The Science Of Yawning And How It Helps Families Bond

A family that yawns together, stays together.

Pretty much everyone yawns—but only humans and a handful of intelligent animal species are capable of contagious yawning. Why our family members, significant others, and even household pets seem to catch our yawns has boggled minds since Aristotle. Studies have shown correlations between contagious yawning and closeness in relationships and research suggests women, who tend to score higher on empathy tests, may be more susceptible than men. So the dominant theory is that contagious yawning facilitates empathy and social bonding. The question is how, and why.

“Yawning may have the dubious distinction of being the least understood common human behavior,” Robert Provine, professor of psychology and neuroscience, told NPR. Indeed, despite being a near-universal part of the human and animal experience, we’re still not even sure why we yawn in the first place. Physiological theories that yawns are a way of sucking oxygen into the bloodstream when we’re tired have been replaced in recent years with theories that yawns may function as cooling mechanisms for the brain. And none of that even begins to account for contagious yawning.

Royal Society Open Science | Yawn contagion frequency as a function of the social bond shared by the subjects.

But even as we struggle to figure out why our bodies yawn, researchers are beginning to crack the code behind contagious yawning. In support of the hypothesis that yawning is a social behavior, researchers demonstrated in 2009, 2010, and again in 2013 that autism impairs the ability to catch yawns, and that psychopaths are similarly immune. Meanwhile, kids do not seem to respond to contagious yawning until around age 4, a key stage of social development. Chimpanzees, animals that also have complex social structures, also appear to yawn contagiously, and, interestingly, dogs can catch yawns from humans but not other dogs—almost as if they know who their best friends really are (people with food).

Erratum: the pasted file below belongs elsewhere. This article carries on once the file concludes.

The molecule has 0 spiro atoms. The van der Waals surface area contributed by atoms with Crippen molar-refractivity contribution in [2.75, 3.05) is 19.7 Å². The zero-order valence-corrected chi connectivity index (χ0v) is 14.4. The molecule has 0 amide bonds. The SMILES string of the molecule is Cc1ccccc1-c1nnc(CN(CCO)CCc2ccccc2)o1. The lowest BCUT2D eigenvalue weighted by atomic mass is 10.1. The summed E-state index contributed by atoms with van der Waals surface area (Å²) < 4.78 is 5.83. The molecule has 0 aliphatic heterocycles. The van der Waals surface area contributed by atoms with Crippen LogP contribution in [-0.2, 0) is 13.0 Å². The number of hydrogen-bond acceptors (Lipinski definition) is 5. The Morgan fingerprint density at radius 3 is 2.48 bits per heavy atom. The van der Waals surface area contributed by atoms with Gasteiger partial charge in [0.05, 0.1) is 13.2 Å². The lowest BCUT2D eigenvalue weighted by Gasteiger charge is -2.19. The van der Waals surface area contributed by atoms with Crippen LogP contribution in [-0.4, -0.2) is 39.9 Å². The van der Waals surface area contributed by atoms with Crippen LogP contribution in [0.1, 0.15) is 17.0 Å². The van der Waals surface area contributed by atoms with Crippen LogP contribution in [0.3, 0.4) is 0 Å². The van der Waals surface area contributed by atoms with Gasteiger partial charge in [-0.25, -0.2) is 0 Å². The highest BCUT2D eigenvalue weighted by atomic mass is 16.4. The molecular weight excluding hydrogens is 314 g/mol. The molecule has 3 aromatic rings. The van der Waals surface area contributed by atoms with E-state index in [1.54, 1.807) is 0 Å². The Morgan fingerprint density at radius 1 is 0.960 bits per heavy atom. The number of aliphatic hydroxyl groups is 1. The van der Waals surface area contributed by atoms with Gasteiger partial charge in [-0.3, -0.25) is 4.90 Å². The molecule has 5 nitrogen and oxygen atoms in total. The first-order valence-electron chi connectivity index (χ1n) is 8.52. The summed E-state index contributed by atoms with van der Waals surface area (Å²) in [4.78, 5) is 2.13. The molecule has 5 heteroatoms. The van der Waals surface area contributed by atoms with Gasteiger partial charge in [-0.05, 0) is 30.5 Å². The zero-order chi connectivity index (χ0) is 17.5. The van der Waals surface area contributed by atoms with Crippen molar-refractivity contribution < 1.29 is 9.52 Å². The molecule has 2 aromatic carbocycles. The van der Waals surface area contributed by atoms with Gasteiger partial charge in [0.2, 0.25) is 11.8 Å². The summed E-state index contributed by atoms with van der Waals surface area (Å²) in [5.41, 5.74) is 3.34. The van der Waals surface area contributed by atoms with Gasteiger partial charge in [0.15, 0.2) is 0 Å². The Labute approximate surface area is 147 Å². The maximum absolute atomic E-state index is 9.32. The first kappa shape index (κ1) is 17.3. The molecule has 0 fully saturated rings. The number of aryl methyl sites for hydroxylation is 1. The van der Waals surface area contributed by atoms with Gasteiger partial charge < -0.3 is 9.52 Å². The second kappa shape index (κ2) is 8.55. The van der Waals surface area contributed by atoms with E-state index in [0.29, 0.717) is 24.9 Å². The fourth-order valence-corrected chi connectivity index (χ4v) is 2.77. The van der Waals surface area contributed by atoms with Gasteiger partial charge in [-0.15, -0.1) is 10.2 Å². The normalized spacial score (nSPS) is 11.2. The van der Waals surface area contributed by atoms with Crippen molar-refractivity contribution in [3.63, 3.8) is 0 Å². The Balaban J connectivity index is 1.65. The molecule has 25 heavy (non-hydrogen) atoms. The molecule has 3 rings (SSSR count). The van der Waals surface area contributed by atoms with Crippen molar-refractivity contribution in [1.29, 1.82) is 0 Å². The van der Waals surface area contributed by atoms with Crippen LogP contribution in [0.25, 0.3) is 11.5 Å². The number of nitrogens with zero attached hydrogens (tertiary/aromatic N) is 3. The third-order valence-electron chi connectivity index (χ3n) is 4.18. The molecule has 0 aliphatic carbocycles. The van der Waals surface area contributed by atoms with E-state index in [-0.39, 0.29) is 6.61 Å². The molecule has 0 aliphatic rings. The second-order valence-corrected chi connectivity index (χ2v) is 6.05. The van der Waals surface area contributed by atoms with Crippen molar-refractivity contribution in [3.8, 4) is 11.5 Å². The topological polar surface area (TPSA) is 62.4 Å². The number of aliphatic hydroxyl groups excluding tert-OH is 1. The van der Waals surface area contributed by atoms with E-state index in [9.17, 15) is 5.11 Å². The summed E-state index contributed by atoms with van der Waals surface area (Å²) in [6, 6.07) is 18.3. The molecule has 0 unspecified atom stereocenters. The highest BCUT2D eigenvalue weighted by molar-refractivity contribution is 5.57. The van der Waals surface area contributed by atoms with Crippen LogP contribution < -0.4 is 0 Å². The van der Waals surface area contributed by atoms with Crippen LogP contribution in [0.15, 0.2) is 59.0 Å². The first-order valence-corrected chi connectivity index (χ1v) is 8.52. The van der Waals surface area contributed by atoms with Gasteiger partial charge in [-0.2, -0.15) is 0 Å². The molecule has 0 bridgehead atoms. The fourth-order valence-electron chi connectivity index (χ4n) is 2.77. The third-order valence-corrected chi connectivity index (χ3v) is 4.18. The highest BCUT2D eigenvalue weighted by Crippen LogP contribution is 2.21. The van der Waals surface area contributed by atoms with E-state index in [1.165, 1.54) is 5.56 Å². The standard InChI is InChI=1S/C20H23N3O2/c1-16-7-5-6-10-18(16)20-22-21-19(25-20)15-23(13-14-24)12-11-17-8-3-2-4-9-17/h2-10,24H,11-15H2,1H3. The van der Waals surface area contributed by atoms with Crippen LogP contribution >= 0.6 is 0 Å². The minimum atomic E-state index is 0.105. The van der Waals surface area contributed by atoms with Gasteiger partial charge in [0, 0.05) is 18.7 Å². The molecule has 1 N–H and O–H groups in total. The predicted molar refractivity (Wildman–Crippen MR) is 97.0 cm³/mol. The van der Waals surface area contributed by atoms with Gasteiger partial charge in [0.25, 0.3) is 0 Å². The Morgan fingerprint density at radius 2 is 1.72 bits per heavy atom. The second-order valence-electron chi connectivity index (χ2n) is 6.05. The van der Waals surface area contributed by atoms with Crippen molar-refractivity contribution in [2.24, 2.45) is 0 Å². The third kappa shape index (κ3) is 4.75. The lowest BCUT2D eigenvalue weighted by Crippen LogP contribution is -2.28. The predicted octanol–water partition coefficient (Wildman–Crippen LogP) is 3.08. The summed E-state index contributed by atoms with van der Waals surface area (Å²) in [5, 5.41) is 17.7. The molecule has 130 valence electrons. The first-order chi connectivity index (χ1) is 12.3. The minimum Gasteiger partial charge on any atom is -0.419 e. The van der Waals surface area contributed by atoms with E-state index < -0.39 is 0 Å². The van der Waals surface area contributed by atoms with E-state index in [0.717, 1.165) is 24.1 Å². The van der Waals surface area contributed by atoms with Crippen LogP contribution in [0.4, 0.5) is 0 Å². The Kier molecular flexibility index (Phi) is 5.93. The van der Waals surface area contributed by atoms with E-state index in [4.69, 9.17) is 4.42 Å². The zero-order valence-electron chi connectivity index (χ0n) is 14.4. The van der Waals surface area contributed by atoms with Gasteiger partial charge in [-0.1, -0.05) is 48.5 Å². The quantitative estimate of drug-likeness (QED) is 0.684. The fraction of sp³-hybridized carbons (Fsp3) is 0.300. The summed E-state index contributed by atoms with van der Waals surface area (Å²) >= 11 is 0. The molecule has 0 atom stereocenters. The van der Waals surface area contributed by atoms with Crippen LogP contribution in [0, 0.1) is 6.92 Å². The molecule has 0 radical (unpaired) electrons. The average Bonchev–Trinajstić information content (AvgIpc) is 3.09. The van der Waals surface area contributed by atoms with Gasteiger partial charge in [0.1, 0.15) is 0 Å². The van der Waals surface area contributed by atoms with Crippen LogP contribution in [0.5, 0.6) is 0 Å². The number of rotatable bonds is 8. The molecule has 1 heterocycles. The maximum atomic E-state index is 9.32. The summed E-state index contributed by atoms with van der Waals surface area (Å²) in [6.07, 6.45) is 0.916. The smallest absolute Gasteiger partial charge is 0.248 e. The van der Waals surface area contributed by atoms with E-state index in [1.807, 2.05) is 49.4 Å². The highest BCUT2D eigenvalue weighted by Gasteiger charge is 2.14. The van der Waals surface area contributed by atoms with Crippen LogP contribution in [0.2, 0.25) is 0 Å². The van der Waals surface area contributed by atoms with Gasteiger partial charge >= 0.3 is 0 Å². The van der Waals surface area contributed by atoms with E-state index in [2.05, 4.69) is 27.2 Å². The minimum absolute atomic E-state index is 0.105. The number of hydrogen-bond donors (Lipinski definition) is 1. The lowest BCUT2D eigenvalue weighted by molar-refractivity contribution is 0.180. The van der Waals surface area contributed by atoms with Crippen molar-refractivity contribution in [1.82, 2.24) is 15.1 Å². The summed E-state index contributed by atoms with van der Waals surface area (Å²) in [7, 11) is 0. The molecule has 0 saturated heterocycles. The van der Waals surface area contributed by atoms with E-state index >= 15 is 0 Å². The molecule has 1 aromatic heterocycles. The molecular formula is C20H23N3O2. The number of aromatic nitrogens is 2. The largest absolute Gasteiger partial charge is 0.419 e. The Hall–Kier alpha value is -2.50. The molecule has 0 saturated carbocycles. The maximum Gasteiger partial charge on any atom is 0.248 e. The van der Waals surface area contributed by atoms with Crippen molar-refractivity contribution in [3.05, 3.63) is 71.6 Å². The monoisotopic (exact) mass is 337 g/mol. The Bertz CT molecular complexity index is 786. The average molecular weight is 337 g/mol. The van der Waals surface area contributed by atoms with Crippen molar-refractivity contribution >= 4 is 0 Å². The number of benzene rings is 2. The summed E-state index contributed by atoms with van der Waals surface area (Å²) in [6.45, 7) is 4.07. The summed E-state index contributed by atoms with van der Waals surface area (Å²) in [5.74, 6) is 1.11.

Does this mean that boredom, exhaustion, and all the other life stressors that make faces go “ahhhhhh,” actually bring people together? Perhaps, but not every expert. A new study, due to be published in the June 2017 issue of Adaptive Human Behavior and Physiology, asserts that decades of research about yawns being contagious could be bogus.

“The observation that yawning is contagious may have arisen as a consequence of our tendency to see patterns and causation where none exists, to misinterpret the clumpiness of randomness as something else,” Rohan Kapitány, a postdoctoral fellow at Oxford University and author of the new paper, told Slate. By modeling the spread of yawns through a crowd, Kapitány found an error rate of 48 percent. When he tried to recreate this with 79 students, he observed that some yawns were contagious, but interprets this as more of a learned behavior than anything else.

Royal Society Open Science | Yawn contagion frequency as a function of the sex of the responder.

Nonetheless, Kapitány is in the minority. Most experts remain pretty much in agreement regarding our ability to catch yawns, and that empathy and bonding are important pieces of the puzzle. “As far as I’m concerned, there’s no debate over whether yawning is contagious in humans,” Andrew Gallup, a leading yawn scholar, told Slate.

And if contagious yawning helps bring the family closer together, perhaps it’s worth it. Put on a boring movie. Listen to a lecture. Stay up late, or just let your kids tire you out. Embrace your next yawn—and share the love with your family.